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William BernetM.D.
​​Professor Emeritus Vanderbilt University 
Nashville, Tennessee USA


Glenn Ross Caddy Ph.D., ABPP, FAPA
Clinical, Health & Forensic Psychologist
Florida, USA


Bruno A Cayoun, DPsych, MAPS

Clinical Psychologist

Tasmania, AUST

 

Nick Child, MB, ChB, MPhil, MRCPsych, UKCP 
Registered Psychotherapist
Retired Child and Adolescent Psychiatrist & Family Therapist
Edinburgh, UK

 

Dr Craig Childress, Psy.D

Clinical Psychologist & Author of "An Attachment-Based Model of Parental Alienation: Foundations"

California, USA


Les Linet, M.D.
Child & Adult Psychiatrist
USA


Dr Margaret Cherubino, BPsych, MPsych, MAPS

​Clinical & Forensic Psychologist

Perth, AUST


John E Dunne, M.D.
Child psychiatrist & co-author of Washington State’s Parenting Act, 1987
USA


Daniel Gottlieb, Psy.D.
Director of Clinic Services
Shinui Institute, Israel


Mandy MatthewsonPhD, BSc (Hons), MAPS

​​Clinical Psychologist, University of Tasmania

Hobart, Tasmania AUST

 

Dr Dietmar Payrhuber
Salzburg, Austria

Abe Worenklein,PhD 
Canada



"Professionals in relevant disciplines

(psychologists, psychiatrists, family lawyers)"

(List of Signatories Below)

Joan T. Kloth-Zanard, GAL, RSS, ABI & LC
Executive Director & Founder, PASIntervention
USA

Kay A. Johnson
Executive Director
National Alliance For Targeted Parents
USA

Christine Palatine Hausfeld
Member, Parental Alienation Study Group
USA

Catherine MacWillie
CEO and Founder Custody Calculations
Child Custody and Divorce Coach
USA


Amanda Sillars, Child of Alienation, Alienated Parent & Reunited Parent

Director & Founder of Eeny Meeny Miney Mo Foundation

Brisbane, AUST

List of Signatories

2016 POSITION STATEMENT

Brian Ludmer, BComm, LLB

​Lawyer specialised in Parental Alienation Co-Author of "High Conflict Custody Battle"

Toronto, CANADA


Professor Augusto Zimmerman, LLB, LLM, PhD
Law Reform Commissioner (WA) & Research Director Murdoch Law School
Perth, AUST

We, the undersigned, state that:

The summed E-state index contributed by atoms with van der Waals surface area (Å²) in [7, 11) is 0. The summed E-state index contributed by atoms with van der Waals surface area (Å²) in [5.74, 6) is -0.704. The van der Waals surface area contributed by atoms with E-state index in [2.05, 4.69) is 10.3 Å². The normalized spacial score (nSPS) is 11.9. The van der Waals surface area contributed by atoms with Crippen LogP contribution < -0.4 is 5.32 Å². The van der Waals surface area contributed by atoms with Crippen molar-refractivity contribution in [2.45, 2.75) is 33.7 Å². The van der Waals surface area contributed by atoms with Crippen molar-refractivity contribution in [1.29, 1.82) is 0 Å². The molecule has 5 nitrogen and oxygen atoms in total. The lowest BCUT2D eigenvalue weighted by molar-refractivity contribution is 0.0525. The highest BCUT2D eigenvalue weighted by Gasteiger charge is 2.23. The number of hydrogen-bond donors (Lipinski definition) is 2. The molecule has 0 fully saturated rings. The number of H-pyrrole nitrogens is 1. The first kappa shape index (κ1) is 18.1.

1)      Children are particularly vulnerable to undue influence and coercive control. In some situations, they can be psychologically manipulated into showing unwarranted fear, disrespect or animosity towards a parent and/or other family members;

2)      Children in divided families - especially where separated parents are involved in legal action or Family Court proceedings - are particularly and frequently vulnerable to extreme levels of such control and manipulation;

3)      This is a distinctive form of psychological child abuse and family violence, as defined by legislation in many countries
(1) and by internationally recognized mental health publications (2);

4)      This variety of child abuse is extremely harmful to children; its impact is often life-long and as serious as other, more familiar forms of child abuse; it may cause a serious, mental and long-term disorder in the child and lead to increased lifetime risks of mental and physical illness
(3);

5)      The behaviour of children experiencing this form of Psychological Child Abuse is distinct and consistent; specialists can distinguish it reliably and diagnostically from the behaviour of a child who justifiably rejects, or has been physically abused or mistreated by, a parent;

6)      Many professionals, however, are unfamiliar with this phenomenon and with its signs, symptoms and treatment; specialised knowledge and experience is required to assess its possible occurrence, especially since both the child and the perpetrator may present as genuine and convincing, and the perpetrator may even be unaware that he/she is abusing his/her own child;

7)      Where this abuse is suspected or identified, this becomes a child welfare & protection issue of the utmost urgency. Early intervention is best to minimise the risk of long-term psychological damage to the child. The most effective response, in many cases, is to remove a child temporarily from the abusive parent;

8)      Considerable scientific research shows that, in a large majority of separated families, it is best for children to spend significant amounts of time, and have meaningful relationships, with both of their parents. The occurrence of this psychological abuse therefore undermines what is best for a child.



(1) e.g. Australia’s Family Law Act 1975: definitions of “Child Abuse” (Section 4(1) (c): “causing the child to suffer serious psychological harm”); and “Family Violence” (Section 4AB: “violent, threatening or other behaviour by a person that coerces or controls a member of the person’s family (the family member), or causes the family member to be fearful”);
(2)DSM-5 of the American Psychiatric Association, including but not limited to 995.51 Child Psychological Abuse, V61.20 Parent-Child Relational Problem & V61.29 Child Affected by Parental Relationship Distress;
(3) Adverse Child Experience (ACE Study) - The CDC-Kaiser Permanente Adverse Childhood Experiences (ACE) Study is one of the largest investigations of childhood abuse and neglect and later-life health and well-being.